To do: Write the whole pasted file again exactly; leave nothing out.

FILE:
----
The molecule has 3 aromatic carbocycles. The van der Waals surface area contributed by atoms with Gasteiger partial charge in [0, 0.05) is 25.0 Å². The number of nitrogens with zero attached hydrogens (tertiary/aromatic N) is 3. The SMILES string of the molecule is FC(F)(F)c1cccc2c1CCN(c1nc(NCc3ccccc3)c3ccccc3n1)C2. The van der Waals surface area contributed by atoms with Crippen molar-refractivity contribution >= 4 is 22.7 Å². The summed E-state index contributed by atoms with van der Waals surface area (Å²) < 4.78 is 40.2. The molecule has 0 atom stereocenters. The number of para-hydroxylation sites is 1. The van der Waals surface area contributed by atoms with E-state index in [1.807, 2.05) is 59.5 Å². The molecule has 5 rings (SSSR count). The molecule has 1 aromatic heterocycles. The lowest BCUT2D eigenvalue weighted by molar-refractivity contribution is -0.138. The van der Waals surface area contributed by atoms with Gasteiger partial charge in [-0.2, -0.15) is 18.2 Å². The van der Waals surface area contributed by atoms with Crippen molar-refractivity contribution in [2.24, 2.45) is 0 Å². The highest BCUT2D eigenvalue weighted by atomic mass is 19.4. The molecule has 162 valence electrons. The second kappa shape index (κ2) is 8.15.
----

The molecule has 3 aromatic carbocycles. The van der Waals surface area contributed by atoms with Gasteiger partial charge in [0, 0.05) is 25.0 Å². The number of nitrogens with zero attached hydrogens (tertiary/aromatic N) is 3. The SMILES string of the molecule is FC(F)(F)c1cccc2c1CCN(c1nc(NCc3ccccc3)c3ccccc3n1)C2. The van der Waals surface area contributed by atoms with Crippen molar-refractivity contribution >= 4 is 22.7 Å². The summed E-state index contributed by atoms with van der Waals surface area (Å²) < 4.78 is 40.2. The molecule has 0 atom stereocenters. The number of para-hydroxylation sites is 1. The van der Waals surface area contributed by atoms with E-state index in [1.807, 2.05) is 59.5 Å². The molecule has 5 rings (SSSR count). The molecule has 1 aromatic heterocycles. The lowest BCUT2D eigenvalue weighted by molar-refractivity contribution is -0.138. The van der Waals surface area contributed by atoms with Gasteiger partial charge in [-0.2, -0.15) is 18.2 Å². The van der Waals surface area contributed by atoms with Crippen molar-refractivity contribution in [2.24, 2.45) is 0 Å². The highest BCUT2D eigenvalue weighted by atomic mass is 19.4. The molecule has 162 valence electrons. The second kappa shape index (κ2) is 8.15.